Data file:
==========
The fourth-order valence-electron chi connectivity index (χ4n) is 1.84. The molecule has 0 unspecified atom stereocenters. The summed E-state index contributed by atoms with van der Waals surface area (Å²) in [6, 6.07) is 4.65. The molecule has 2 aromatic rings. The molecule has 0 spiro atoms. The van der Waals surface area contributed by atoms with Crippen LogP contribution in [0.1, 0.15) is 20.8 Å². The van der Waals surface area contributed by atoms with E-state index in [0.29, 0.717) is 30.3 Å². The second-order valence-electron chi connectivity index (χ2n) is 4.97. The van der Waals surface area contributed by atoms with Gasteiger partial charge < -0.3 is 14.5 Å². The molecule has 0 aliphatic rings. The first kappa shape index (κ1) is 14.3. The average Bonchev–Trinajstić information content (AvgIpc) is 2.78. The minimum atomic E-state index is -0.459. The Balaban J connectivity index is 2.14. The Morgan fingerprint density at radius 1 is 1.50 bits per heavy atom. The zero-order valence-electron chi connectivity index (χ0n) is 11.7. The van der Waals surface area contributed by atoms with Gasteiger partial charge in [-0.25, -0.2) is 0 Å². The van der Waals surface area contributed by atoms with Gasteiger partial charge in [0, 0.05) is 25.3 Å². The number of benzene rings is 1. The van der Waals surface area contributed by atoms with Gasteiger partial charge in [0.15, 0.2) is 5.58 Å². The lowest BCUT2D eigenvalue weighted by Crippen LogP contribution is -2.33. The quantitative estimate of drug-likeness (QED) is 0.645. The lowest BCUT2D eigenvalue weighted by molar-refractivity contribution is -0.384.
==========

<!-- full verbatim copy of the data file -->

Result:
The fourth-order valence-electron chi connectivity index (χ4n) is 1.84. The molecule has 0 unspecified atom stereocenters. The summed E-state index contributed by atoms with van der Waals surface area (Å²) in [6, 6.07) is 4.65. The molecule has 2 aromatic rings. The molecule has 0 spiro atoms. The van der Waals surface area contributed by atoms with Crippen LogP contribution in [0.1, 0.15) is 20.8 Å². The van der Waals surface area contributed by atoms with E-state index in [0.29, 0.717) is 30.3 Å². The second-order valence-electron chi connectivity index (χ2n) is 4.97. The van der Waals surface area contributed by atoms with Gasteiger partial charge < -0.3 is 14.5 Å². The molecule has 0 aliphatic rings. The first kappa shape index (κ1) is 14.3. The average Bonchev–Trinajstić information content (AvgIpc) is 2.78. The minimum atomic E-state index is -0.459. The Balaban J connectivity index is 2.14. The Morgan fingerprint density at radius 1 is 1.50 bits per heavy atom. The zero-order valence-electron chi connectivity index (χ0n) is 11.7. The van der Waals surface area contributed by atoms with Gasteiger partial charge in [-0.25, -0.2) is 0 Å². The van der Waals surface area contributed by atoms with Gasteiger partial charge in [0, 0.05) is 25.3 Å². The number of benzene rings is 1. The van der Waals surface area contributed by atoms with Gasteiger partial charge in [0.15, 0.2) is 5.58 Å². The lowest BCUT2D eigenvalue weighted by Crippen LogP contribution is -2.33. The quantitative estimate of drug-likeness (QED) is 0.645. The lowest BCUT2D eigenvalue weighted by molar-refractivity contribution is -0.384.